grand coalition

Social Democrats hope to appoint finance minister

Illuminiertes Bundesministerium der Finanzen anlässlich des Festivals FESTIVAL OF LIGHTS in Berlin s
Looks like money: The ministry during the Festival of Lights. Source: DPA

The head of the center-left Social Democrats is hoping to exploit Chancellor Angela Merkel’s recent inability to form a coalition government with two smaller parties. The leader, Martin Schulz, wants to grab control of the finance ministry as part of an agreement to continue their so-called “grand coalition” government, Handelsblatt has learned. There has been no official comment.

It’s the most powerful ministry in Europe’s biggest economy and Wolfgang Schäuble, finance minister from 2009 until October, had a huge impact on government policy. Mr. Schäuble imposed tough but controversial austerity measures on southern European countries in return for EU bailouts, while also keeping the purse strings tight in Germany. On his watch, Germany kept balanced budgets since 2014 despite spending billions of euros on the refugee influx that began a year later.

His interim successor Peter Altmaier, Ms. Merkel’s conservative ally, appears to have taken a liking to the job and many in the Christian Democratic Party think he would be willing to make it a permanent position. He’s even been winning friends in the ministry by showing a warmer touch than his popular but-at-times-cantankerous predecessor, recently bringing a cake to work and sharing it in a gesture that startled some lower-ranking members of staff.

19 p10 Minister of Finance in Germany-01

The SPD knows that its party is Ms. Merkel’s only remaining coalition option after her talks with the Greens and pro-business Free Democrats broke down in acrimony this November. And it knows that if it fails to clinch the finance ministry, its policymaking powers will be limited. Even though it received only 20.5 percent in the September election, 12.4 points less than the conservatives, it can afford to punch above its weight.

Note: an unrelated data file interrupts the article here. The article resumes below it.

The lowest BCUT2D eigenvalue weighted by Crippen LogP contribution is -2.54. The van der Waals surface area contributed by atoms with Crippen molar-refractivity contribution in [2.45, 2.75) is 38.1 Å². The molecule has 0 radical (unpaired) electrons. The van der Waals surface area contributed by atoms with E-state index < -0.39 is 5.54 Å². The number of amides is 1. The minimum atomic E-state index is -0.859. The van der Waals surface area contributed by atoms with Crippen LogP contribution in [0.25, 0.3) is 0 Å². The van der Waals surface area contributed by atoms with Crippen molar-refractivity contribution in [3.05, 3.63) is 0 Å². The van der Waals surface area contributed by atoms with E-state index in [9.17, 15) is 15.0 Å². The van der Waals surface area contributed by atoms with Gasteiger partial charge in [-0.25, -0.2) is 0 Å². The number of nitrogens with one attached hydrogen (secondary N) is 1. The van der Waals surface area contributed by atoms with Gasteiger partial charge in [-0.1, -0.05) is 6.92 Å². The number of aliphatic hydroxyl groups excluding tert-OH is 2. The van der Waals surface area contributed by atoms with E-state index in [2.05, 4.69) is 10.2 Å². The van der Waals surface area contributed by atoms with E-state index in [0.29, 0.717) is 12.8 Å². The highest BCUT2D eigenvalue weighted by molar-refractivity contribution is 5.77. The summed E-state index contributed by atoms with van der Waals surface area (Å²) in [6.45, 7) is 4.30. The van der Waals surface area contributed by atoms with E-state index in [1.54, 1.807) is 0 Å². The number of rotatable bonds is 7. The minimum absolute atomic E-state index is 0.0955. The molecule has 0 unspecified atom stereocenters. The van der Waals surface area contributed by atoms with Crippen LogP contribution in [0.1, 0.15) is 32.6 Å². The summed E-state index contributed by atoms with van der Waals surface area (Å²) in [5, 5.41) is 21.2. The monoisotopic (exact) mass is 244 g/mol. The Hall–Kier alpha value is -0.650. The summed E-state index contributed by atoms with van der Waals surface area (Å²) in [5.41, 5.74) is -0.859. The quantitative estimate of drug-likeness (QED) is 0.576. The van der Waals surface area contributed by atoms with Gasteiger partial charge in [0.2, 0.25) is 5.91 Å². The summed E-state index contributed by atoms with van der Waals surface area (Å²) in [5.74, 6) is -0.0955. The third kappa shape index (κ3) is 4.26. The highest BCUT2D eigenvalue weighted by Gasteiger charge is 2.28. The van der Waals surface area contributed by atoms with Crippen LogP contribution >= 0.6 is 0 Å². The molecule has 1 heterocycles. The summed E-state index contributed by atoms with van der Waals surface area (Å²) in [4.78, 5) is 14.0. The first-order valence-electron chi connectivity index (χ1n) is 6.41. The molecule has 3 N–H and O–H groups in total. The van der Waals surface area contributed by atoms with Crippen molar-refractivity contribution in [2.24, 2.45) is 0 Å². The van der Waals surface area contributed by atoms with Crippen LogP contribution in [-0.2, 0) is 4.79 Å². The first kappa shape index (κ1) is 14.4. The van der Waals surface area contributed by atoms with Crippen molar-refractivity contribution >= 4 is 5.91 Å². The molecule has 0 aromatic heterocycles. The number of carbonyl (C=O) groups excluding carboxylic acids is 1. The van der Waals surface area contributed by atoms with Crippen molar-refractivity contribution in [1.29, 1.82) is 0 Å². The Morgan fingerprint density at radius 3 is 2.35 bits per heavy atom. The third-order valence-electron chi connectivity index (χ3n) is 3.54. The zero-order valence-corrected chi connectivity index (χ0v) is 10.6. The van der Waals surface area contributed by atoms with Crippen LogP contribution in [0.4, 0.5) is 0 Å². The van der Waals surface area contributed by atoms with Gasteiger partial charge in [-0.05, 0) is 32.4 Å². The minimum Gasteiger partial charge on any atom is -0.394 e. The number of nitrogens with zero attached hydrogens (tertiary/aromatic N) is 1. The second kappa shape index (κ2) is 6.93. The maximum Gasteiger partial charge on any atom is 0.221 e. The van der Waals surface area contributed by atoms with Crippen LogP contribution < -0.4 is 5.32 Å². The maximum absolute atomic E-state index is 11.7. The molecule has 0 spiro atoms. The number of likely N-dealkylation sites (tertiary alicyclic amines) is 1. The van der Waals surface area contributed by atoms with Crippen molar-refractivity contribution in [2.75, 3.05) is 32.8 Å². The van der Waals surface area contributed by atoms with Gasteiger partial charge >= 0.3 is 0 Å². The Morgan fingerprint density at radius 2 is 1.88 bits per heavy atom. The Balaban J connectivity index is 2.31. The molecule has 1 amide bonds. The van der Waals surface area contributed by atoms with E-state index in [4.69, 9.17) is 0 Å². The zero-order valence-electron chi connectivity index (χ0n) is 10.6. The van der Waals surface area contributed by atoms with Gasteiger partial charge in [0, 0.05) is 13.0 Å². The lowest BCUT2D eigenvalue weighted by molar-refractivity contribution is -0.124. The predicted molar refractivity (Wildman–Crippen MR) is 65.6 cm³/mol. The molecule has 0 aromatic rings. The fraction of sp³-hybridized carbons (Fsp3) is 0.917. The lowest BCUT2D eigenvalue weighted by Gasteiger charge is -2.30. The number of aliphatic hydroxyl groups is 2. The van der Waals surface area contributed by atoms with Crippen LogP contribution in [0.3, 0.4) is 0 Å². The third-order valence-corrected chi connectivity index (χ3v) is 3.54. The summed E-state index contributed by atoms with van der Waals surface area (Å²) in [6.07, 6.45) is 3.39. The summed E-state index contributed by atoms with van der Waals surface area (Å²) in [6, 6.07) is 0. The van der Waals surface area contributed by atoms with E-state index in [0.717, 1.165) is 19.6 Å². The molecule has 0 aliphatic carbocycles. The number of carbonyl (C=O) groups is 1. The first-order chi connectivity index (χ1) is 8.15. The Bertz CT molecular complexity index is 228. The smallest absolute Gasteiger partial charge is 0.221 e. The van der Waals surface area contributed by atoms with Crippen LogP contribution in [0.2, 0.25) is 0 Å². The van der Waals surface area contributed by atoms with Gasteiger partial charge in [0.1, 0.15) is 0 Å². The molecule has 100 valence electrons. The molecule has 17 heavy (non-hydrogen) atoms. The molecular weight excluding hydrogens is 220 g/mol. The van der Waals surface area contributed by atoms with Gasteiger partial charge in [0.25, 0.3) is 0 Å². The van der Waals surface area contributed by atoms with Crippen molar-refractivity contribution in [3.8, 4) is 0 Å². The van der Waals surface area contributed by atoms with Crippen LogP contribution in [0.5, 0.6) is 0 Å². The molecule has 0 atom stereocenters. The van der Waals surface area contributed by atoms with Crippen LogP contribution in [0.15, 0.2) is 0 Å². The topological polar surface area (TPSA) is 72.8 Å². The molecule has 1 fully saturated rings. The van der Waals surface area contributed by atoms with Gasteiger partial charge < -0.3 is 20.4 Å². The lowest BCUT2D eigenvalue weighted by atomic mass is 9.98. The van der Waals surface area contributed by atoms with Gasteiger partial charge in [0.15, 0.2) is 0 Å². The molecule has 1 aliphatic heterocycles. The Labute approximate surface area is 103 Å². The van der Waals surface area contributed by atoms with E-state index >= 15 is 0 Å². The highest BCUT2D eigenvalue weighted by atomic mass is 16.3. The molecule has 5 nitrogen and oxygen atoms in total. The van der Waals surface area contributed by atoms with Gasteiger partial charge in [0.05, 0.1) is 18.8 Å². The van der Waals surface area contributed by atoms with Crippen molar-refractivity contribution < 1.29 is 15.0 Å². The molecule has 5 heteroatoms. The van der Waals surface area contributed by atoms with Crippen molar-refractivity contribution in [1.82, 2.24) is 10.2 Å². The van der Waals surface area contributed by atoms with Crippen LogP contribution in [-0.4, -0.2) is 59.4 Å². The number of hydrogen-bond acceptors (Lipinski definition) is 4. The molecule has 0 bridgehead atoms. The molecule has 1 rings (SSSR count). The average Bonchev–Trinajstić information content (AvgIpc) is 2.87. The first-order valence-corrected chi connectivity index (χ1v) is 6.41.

As finance minister, Mr. Schäuble deftly used his powers to outmaneuver the SPD in the old coalition, seizing SPD policy initiatives and taking the credit for measures, such as tax cuts and investment hikes. The SPD does not want to relive that type of powerlessness, and will need control of the finance ministry to pursue its plans for closer EU integration, which Mr. Schulz announced earlier this month in a call for a “United States of Europe” by 2025.

Traditionally in German coalition talks, the smaller party has the right to choose the first ministerial post. In 2013, during the last round of coalition talks between the two parties, then-SPD leader Sigmar Gabriel decided to forego the post because he believed that driving the popular Mr. Schäuble out of office would have lost him brownie points. He listened to advice from former SPD chancellor Gerhard Schröder, who said the economics ministry offered better opportunities for him to raise his profile.

The SPD won’t repeat that mistake this time around. The party has three heavyweight candidates for the job. Mr. Schulz himself has the best chance. He’s a former president of the European parliament and is well versed in EU policies but would need to read up on finance policy. Mr. Gabriel, the current foreign minister in Ms. Merkel’s caretaker government, is also believed to be in the running. He denies having told party allies that he is interested. Finally, Hamburg Mayor Olaf Scholz has an outside shot but has openly criticized Mr. Schulz, creating a rift.

The conservatives won’t give up the finance ministry without a fight, although their chances of winning it are slim. Officials in Ms. Merkel’s chancellery are saying it was a mistake to let Mr. Schäuble, 75, step down and take up a new post as president of the Bundestag, the lower house of parliament. If he were still minister, he’d be difficult for the SPD to oust, they say. For the CDU, Mr. Altmaier, the interim minister, is a good candidate for the post, and there’s no doubt he’s enjoying himself: At meetings with euro-zone finance ministers in Brussels, he’s been breaking into fluent English and Dutch to answer foreign journalists’ questions.

Jan Hildebrand leads Handelsblatt’s financial policy coverage from Berlin and has won several journalism prizes in Germany for his reporting. To contact the author:hildebrand@handelsblatt.com

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